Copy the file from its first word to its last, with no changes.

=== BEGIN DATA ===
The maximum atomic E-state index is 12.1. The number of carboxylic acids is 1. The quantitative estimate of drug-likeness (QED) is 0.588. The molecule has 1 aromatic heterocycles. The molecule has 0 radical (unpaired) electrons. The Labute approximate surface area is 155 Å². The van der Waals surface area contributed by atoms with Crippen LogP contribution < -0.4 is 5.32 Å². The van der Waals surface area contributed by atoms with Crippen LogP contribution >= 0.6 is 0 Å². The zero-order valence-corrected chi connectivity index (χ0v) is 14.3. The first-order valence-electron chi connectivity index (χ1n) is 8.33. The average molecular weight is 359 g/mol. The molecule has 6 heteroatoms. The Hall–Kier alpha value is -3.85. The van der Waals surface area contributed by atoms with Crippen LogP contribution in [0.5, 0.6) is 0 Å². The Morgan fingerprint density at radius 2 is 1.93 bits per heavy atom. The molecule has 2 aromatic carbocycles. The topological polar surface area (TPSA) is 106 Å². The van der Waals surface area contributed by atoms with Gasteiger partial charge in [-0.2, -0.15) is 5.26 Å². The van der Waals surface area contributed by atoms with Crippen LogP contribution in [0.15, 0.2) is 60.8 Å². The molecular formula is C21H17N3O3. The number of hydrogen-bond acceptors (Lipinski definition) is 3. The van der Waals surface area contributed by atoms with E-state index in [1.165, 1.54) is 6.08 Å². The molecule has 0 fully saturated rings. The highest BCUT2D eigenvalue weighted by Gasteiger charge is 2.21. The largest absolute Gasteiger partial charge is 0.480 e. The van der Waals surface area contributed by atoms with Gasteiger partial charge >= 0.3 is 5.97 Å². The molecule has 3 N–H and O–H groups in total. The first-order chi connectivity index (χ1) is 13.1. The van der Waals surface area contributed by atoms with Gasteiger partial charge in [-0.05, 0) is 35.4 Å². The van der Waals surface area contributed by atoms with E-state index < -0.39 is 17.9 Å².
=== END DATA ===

The maximum atomic E-state index is 12.1. The number of carboxylic acids is 1. The quantitative estimate of drug-likeness (QED) is 0.588. The molecule has 1 aromatic heterocycles. The molecule has 0 radical (unpaired) electrons. The Labute approximate surface area is 155 Å². The van der Waals surface area contributed by atoms with Crippen LogP contribution < -0.4 is 5.32 Å². The van der Waals surface area contributed by atoms with Crippen LogP contribution >= 0.6 is 0 Å². The zero-order valence-corrected chi connectivity index (χ0v) is 14.3. The first-order valence-electron chi connectivity index (χ1n) is 8.33. The average molecular weight is 359 g/mol. The molecule has 6 heteroatoms. The Hall–Kier alpha value is -3.85. The van der Waals surface area contributed by atoms with Crippen LogP contribution in [0.5, 0.6) is 0 Å². The Morgan fingerprint density at radius 2 is 1.93 bits per heavy atom. The molecule has 2 aromatic carbocycles. The topological polar surface area (TPSA) is 106 Å². The van der Waals surface area contributed by atoms with Gasteiger partial charge in [-0.2, -0.15) is 5.26 Å². The van der Waals surface area contributed by atoms with Crippen LogP contribution in [0.15, 0.2) is 60.8 Å². The molecular formula is C21H17N3O3. The number of hydrogen-bond acceptors (Lipinski definition) is 3. The van der Waals surface area contributed by atoms with E-state index in [1.165, 1.54) is 6.08 Å². The molecule has 0 fully saturated rings. The highest BCUT2D eigenvalue weighted by Gasteiger charge is 2.21. The largest absolute Gasteiger partial charge is 0.480 e. The van der Waals surface area contributed by atoms with Gasteiger partial charge >= 0.3 is 5.97 Å². The molecule has 3 N–H and O–H groups in total. The first-order chi connectivity index (χ1) is 13.1. The van der Waals surface area contributed by atoms with Gasteiger partial charge in [-0.05, 0) is 35.4 Å². The van der Waals surface area contributed by atoms with E-state index < -0.39 is 17.9 Å².